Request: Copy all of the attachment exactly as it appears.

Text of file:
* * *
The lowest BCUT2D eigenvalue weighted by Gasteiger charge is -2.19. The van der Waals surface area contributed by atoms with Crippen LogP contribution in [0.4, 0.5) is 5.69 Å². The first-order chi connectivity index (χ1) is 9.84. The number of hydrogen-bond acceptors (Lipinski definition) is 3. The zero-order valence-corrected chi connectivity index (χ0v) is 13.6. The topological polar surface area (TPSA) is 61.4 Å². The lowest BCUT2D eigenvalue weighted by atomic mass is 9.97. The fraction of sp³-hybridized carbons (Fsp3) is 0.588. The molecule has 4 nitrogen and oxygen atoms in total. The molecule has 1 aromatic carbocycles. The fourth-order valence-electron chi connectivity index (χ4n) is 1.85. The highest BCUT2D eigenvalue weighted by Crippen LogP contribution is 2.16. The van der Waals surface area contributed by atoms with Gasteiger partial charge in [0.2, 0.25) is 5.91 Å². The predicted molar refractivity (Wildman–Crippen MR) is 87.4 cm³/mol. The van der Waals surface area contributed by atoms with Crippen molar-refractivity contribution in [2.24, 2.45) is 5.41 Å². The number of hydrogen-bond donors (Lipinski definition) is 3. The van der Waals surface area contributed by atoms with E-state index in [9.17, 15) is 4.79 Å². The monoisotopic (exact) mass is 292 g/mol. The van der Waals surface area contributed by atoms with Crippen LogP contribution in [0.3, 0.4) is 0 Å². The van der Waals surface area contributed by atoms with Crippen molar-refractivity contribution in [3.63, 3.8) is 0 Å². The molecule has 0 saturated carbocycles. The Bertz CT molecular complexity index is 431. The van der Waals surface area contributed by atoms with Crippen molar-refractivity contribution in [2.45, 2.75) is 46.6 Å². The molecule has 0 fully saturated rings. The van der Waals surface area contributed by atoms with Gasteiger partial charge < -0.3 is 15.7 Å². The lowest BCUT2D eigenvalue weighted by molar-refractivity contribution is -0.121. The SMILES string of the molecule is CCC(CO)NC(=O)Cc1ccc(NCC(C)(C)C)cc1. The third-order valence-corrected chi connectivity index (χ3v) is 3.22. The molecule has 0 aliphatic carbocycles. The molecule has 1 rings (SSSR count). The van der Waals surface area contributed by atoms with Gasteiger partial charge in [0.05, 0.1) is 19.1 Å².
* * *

The lowest BCUT2D eigenvalue weighted by Gasteiger charge is -2.19. The van der Waals surface area contributed by atoms with Crippen LogP contribution in [0.4, 0.5) is 5.69 Å². The first-order chi connectivity index (χ1) is 9.84. The number of hydrogen-bond acceptors (Lipinski definition) is 3. The zero-order valence-corrected chi connectivity index (χ0v) is 13.6. The topological polar surface area (TPSA) is 61.4 Å². The lowest BCUT2D eigenvalue weighted by atomic mass is 9.97. The fraction of sp³-hybridized carbons (Fsp3) is 0.588. The molecule has 4 nitrogen and oxygen atoms in total. The molecule has 1 aromatic carbocycles. The fourth-order valence-electron chi connectivity index (χ4n) is 1.85. The highest BCUT2D eigenvalue weighted by Crippen LogP contribution is 2.16. The van der Waals surface area contributed by atoms with Gasteiger partial charge in [0.2, 0.25) is 5.91 Å². The predicted molar refractivity (Wildman–Crippen MR) is 87.4 cm³/mol. The van der Waals surface area contributed by atoms with Crippen molar-refractivity contribution in [2.24, 2.45) is 5.41 Å². The number of hydrogen-bond donors (Lipinski definition) is 3. The van der Waals surface area contributed by atoms with E-state index in [9.17, 15) is 4.79 Å². The monoisotopic (exact) mass is 292 g/mol. The van der Waals surface area contributed by atoms with Crippen LogP contribution in [0.3, 0.4) is 0 Å². The van der Waals surface area contributed by atoms with Crippen molar-refractivity contribution in [3.63, 3.8) is 0 Å². The molecule has 0 saturated carbocycles. The Bertz CT molecular complexity index is 431. The van der Waals surface area contributed by atoms with Crippen molar-refractivity contribution in [2.45, 2.75) is 46.6 Å². The molecule has 0 fully saturated rings. The van der Waals surface area contributed by atoms with Gasteiger partial charge < -0.3 is 15.7 Å². The lowest BCUT2D eigenvalue weighted by molar-refractivity contribution is -0.121. The SMILES string of the molecule is CCC(CO)NC(=O)Cc1ccc(NCC(C)(C)C)cc1. The third-order valence-corrected chi connectivity index (χ3v) is 3.22. The molecule has 0 aliphatic carbocycles. The molecule has 1 rings (SSSR count). The van der Waals surface area contributed by atoms with Gasteiger partial charge in [0.05, 0.1) is 19.1 Å².